One of my clients was so “obsessed” with an American company that she decided to move to the US to be able to work for them. Some big international companies have, of course, daughter companies all over the world. Make your shortlist and check where they are located.
10. Would my direct family be impacted by my move abroad?
If you are single, you have nothing to worry about. If you are in a relationship, or have a family with kids, there are more things to consider. When I moved for the second time from the Netherlands to Brazil, it was only my boyfriend and me and we both had a project to work on.
The third time, we had a small daughter and I was on maternity leave, so for me, moving was not a problem. The fifth time, we had two kids and I was running my coaching business when my husband got an offer to move to Mexico. So not only the two of us would be affected, but also the kids. We spoke to our eldest daughter and she liked the idea.
11. Do they support the idea?
If you have older kids, it is definitely important for them to understand why you want to move. Also, if only one of the partners has got a job offer and the other then has to give up his / her job, there are more things to consider and it is very important that the partner supports the idea of the move.
12. Who else supports me in my dream to move abroad?
Do you have other people around you that support your idea, either in your country of origin or abroad? Don’t share all your dreams and plans with people who are negative and who you know will immediately criticise your ideas, especially if you know that you are easily influenced by others’ opinions.
13. What are the external obstacles to moving abroad? How do I plan to deal with them?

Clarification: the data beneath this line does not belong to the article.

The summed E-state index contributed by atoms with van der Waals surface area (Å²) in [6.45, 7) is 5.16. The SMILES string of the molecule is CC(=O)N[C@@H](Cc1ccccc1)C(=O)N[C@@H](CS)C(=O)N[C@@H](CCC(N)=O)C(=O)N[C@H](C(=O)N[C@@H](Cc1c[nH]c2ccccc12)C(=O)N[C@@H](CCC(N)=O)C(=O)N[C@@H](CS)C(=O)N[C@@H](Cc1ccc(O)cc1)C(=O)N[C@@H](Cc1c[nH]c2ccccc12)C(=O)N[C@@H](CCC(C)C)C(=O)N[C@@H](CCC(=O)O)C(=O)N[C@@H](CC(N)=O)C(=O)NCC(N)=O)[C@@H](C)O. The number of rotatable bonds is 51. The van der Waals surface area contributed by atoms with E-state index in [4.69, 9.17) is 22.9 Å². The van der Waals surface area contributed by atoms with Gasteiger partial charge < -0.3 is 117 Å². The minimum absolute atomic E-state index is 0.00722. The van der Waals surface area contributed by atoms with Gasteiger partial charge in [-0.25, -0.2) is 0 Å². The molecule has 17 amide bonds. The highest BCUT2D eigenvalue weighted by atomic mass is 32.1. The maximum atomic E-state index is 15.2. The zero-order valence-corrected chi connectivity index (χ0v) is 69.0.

External obstacles can involve money, visa / work permits, diplomas, etc. Have you identified the things that stand between you and moving abroad? However difficult it may seem, make a plan to handle the obstacles. Think of people who can help you and reach out to them. Make a concrete plan, with tiny, little steps, and start with the step that is feasible.
14. What about internal obstacles?
Although many of you might think that if you deal with the external obstacles present, you are done, very often this is not the case. Internal obstacles can be much more powerful than external ones.
Think of all the negative thoughts and beliefs that have kept you from moving. If you feel that the negative chatterbox is stopping you from moving abroad, it is time to deal with it. Write down all the negative beliefs and for each of them ask yourself the two following questions: What is the worst that could happen and how could I deal with it? Also, think about all of the positive reasons why you want to move and all the difficult situations from your past life and how you have managed to turn them around.
15. What am I waiting for?
The time and circumstances will never be perfect so don’t wait for those. The most important thing is that this is something you truly want, you have discussed it with your family, you have put the right plan in place, gathered the right supporters around you and have worked on your positive mindset.
So, where to next?
Now that you have asked yourself these questions, you should have a better understanding of what you want to do and whether moving abroad really is the right thing for you, along with whether or not the country you have chosen aligns with your core values, amongst other things. Moving abroad is a big decision, but if it is your dream and you are prepared, do it!
What were your reasons for moving to Germany? Let us know in the comments!